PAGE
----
Defending White Democracy

The Making of a Segregationist Movement and the Remaking of Racial Politics, 1936-1965

By Jason Morgan Ward

264 pp., 6.125 x 9.25, 9 halftones, notes, bibl., index

  • Paperback ISBN: 978-1-4696-1387-1
    Published: February 2014
  • eBook ISBN: 978-0-8078-6922-2
    Published: November 2011

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After the Supreme Court ruled school segregation unconstitutional in 1954, southern white backlash seemed to explode overnight. Journalists profiled the rise of a segregationist movement committed to preserving the "southern way of life" through a campaign of massive resistance. In Defending White Democracy, Jason Morgan Ward reconsiders the origins of this white resistance, arguing that southern conservatives began mobilizing against civil rights some years earlier, in the era before World War II, when the New Deal politics of the mid-1930s threatened the monopoly on power that whites held in the South.

As Ward shows, years before "segregationist" became a badge of honor for civil rights opponents, many white southerners resisted racial change at every turn--launching a preemptive campaign aimed at preserving a social order that they saw as under siege. By the time of the Brown decision, segregationists had amassed an arsenal of tested tactics and arguments to deploy against the civil rights movement in the coming battles. Connecting the racial controversies of the New Deal era to the more familiar confrontations of the 1950s and 1960s, Ward uncovers a parallel history of segregationist opposition that mirrors the new focus on the long civil rights movement and raises troubling questions about the enduring influence of segregation's defenders.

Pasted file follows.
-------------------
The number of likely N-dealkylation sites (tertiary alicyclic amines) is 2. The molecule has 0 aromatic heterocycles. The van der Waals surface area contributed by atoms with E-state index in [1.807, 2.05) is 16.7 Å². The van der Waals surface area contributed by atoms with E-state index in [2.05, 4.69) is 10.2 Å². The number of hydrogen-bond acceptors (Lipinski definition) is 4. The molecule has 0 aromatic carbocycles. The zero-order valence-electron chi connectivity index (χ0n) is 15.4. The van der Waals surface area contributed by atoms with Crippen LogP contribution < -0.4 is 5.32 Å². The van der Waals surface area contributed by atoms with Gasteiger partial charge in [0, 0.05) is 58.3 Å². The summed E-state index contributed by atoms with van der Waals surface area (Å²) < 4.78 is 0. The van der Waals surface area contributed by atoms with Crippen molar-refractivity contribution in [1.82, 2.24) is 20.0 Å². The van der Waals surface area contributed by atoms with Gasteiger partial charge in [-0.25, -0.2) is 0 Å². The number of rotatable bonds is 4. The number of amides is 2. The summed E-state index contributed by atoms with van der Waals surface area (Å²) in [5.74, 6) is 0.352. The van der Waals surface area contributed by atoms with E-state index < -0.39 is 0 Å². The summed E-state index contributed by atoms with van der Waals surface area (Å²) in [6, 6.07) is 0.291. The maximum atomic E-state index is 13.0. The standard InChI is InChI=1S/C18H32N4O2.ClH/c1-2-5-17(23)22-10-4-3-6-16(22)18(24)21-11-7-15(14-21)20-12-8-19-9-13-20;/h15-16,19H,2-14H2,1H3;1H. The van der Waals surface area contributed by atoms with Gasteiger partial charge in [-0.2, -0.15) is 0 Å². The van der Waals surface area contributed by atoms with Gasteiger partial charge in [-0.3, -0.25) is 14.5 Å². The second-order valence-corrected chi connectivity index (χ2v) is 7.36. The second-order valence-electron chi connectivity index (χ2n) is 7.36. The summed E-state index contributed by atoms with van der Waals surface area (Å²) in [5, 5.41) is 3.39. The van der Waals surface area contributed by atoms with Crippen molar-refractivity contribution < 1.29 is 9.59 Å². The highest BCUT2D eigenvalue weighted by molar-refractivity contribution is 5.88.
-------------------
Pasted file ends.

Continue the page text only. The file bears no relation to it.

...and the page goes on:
About the Author

Jason Morgan Ward is assistant professor of history at Mississippi State University.
For more information about Jason Morgan Ward, visit the Author Page.

Reviews

"This ambitious book will appeal to both specialists and general readers. . . . Ward's unique contribution is his outstanding synthesis of . . . earlier studies, which, combined with his own original research and fresh interpretations, makes Defending White Democracy now the single best source for understanding the white South's long resistance to civil rights."--Journal of Southern History

"Complementing studies by Joseph Crespino and Kevin Kruse, Ward persuasively demonstrates that for nearly three decades segregationist strategies for defending Jim Crow were broad ranging, contradictory, experimental, and contested."--American Historical Review

"Defending White Democracy is a welcome addition to a growing body of work on segregationist responses to civil rights efforts and the rise of conservatism after the civil rights era. Especially impressive is Ward's discussion of the World War II era, in which he depicts a movement mutually constituted by political elites and their constituents."--Journal of American History

"Ward reveals the critical historical continuities in Southern racial politics . . . [and] meticulously records how the proponents on one side of the struggle over civil rights rallied against social currents that they ultimately could not stop. . . . Defending White Democracy is well researched but the author's strength is in historical interpretation."--Review of Politics

"Jason Morgan Ward's excellent study of white resistance to the fight for racial equality, Defending White Democracy, convincingly describes essential (and underappreciated) aspects of 20th-century civil rights efforts. . . . Ward's fine survey includes a discernible subtext. Issues that rattled the masses in yesteryear don't disappear entirely; they merely take on new form."--Charleston Post and Courier

"Ward reveals that movement to defend segregation was in force long before the years we think of as the Civil Rights era. . . . [While] recent scholarship has explored the long history of resistance to African-American equality . . . Defending White Democracy goes much further, showing how deeply entrenched this opposition was."--Jordan Michael Smith, DoubleThink Online

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